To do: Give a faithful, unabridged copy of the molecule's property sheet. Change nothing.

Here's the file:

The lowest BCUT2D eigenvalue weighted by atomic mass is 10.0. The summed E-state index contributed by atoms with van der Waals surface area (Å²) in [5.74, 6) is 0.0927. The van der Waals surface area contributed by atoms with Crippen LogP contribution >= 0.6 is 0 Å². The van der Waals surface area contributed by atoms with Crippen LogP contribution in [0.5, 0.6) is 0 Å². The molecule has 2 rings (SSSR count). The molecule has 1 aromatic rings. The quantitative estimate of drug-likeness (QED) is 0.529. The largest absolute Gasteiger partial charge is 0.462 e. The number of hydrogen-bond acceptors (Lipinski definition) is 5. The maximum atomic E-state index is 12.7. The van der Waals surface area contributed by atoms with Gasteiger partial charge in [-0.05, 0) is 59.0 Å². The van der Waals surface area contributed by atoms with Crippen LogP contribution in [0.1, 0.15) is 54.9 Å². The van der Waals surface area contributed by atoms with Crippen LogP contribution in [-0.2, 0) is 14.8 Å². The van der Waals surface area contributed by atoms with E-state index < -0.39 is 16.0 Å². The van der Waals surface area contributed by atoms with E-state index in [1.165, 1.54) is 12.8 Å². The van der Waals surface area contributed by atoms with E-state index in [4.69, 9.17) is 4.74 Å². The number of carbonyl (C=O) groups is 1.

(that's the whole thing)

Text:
The lowest BCUT2D eigenvalue weighted by atomic mass is 10.0. The summed E-state index contributed by atoms with van der Waals surface area (Å²) in [5.74, 6) is 0.0927. The van der Waals surface area contributed by atoms with Crippen LogP contribution >= 0.6 is 0 Å². The van der Waals surface area contributed by atoms with Crippen LogP contribution in [0.5, 0.6) is 0 Å². The molecule has 2 rings (SSSR count). The molecule has 1 aromatic rings. The quantitative estimate of drug-likeness (QED) is 0.529. The largest absolute Gasteiger partial charge is 0.462 e. The number of hydrogen-bond acceptors (Lipinski definition) is 5. The maximum atomic E-state index is 12.7. The van der Waals surface area contributed by atoms with Gasteiger partial charge in [-0.05, 0) is 59.0 Å². The van der Waals surface area contributed by atoms with Crippen LogP contribution in [0.1, 0.15) is 54.9 Å². The van der Waals surface area contributed by atoms with Crippen LogP contribution in [-0.2, 0) is 14.8 Å². The van der Waals surface area contributed by atoms with E-state index < -0.39 is 16.0 Å². The van der Waals surface area contributed by atoms with E-state index in [1.165, 1.54) is 12.8 Å². The van der Waals surface area contributed by atoms with E-state index in [4.69, 9.17) is 4.74 Å². The number of carbonyl (C=O) groups is 1.